When you start up CloudBrowse you are in a web browser within the application. I must say that response is remarkably sprightly for searching on the web to get to the location of the Java that you want to run. So I searched for PhET, quickly connected to the site, and the home page simulations seemed to display just fine, and I was optimistic.
But when I actually ran a PhET, depending on the PhET, it either nearly ran or hardly ran. It is frustrating, because it almost works. For example I loaded the Capacitor PhET (see below) and it did come up on my iPad (an iPad 2 running the most recent iOS), allowed me to use the tabs to change different functions, and it allowed me to turn on and off various indicators such as for total charge or energy. However, when I tried to implement sliders for battery voltage or dielectric placement I had no success. I tried a number of other PhETs. The static electricity (balloon and sweater) one sort of half worked, I could move some charges around, but very slowly. I tried several kinematics and force PhETs and could not get them to operate properly at all. It seems to be the control elements, as opposed to the video, that is problematic.
CloudBrowse, developed by AlwaysOn Technologies, is normally priced at $2.99 for the basic version although as of this writing it is available as a free download (although it says it will revert to basic service if you do not upgrade after twenty-four hours). So if you act quickly you can try it out yourself without cost. With the basic plan you can only stay on any particular site for 10 minutes. For a subscription fee of $4.95 per month that limitation is taken away, and the speed of the server is improved by 50%. They also have a $5.95 plan that has a 100% improvement in speed (and some other functions - see details). Given how poorly CloudBrowse ran PhETs in the basic service I did not try subscribing to either of these.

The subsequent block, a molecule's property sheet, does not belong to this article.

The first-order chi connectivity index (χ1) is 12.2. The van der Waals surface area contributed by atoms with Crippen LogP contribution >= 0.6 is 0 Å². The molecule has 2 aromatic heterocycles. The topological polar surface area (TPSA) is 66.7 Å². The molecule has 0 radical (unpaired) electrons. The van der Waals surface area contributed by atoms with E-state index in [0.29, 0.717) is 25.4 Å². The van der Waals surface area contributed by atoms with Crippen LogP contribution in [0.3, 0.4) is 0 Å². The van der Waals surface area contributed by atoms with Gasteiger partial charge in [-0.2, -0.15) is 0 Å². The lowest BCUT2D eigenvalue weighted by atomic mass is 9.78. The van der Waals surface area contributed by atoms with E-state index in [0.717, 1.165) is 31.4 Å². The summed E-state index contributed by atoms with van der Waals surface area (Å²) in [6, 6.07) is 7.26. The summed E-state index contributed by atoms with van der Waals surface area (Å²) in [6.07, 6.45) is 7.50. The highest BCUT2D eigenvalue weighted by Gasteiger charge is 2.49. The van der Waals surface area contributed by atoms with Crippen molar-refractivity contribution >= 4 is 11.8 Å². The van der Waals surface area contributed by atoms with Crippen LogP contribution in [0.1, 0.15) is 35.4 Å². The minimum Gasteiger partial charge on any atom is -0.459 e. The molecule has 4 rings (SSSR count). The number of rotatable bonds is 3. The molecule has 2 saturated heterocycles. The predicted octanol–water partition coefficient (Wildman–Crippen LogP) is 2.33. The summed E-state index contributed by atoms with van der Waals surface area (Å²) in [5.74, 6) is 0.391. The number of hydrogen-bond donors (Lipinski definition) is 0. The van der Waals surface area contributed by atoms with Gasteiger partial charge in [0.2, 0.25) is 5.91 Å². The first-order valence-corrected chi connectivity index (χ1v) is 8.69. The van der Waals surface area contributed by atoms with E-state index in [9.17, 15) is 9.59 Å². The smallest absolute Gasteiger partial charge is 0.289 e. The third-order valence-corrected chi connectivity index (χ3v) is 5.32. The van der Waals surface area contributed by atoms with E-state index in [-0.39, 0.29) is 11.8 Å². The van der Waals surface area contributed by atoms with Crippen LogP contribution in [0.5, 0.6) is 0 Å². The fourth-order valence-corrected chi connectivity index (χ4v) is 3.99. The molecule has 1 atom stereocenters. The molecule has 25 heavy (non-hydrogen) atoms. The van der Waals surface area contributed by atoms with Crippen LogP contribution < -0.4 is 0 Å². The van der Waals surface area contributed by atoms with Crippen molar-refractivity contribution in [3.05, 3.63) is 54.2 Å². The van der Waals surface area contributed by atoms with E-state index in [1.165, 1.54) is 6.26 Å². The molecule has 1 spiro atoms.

I realize that CloudBrowse may well run more effectively at different times when the server is less busy. However I tried a number of PhETs over several hours and none of them worked adequately to be even minimally useful. Even though I see potential for apps like CloudBrowse, I am afraid I need to give it a failing grade of 3 out of 10 for running physics simulations such as PhETs. The company website includes positive reviews, and CloudBrowse probably works well for some Flash and Java implementations, but not with PhETs. In a future column I will look at apps to run Flash and Java from a Mac or PC on your local network. I suspect that this will work much better for running PhETs but does not accomplish the sort of independent use needed in educational environments.
Hopefully before too long a way to run PhETs that really works will become available. Comments on the PhET site suggests that the conversion from Java to iOS for the PhETs is complex, since some of the user interface is not readily converted to a touch screen. However, the porting of the complex and impressive iCircuit app (apparently accomplished in two months by a single developer using MonoTouch) will perhaps encourage Java education simulation developers to port to iOS.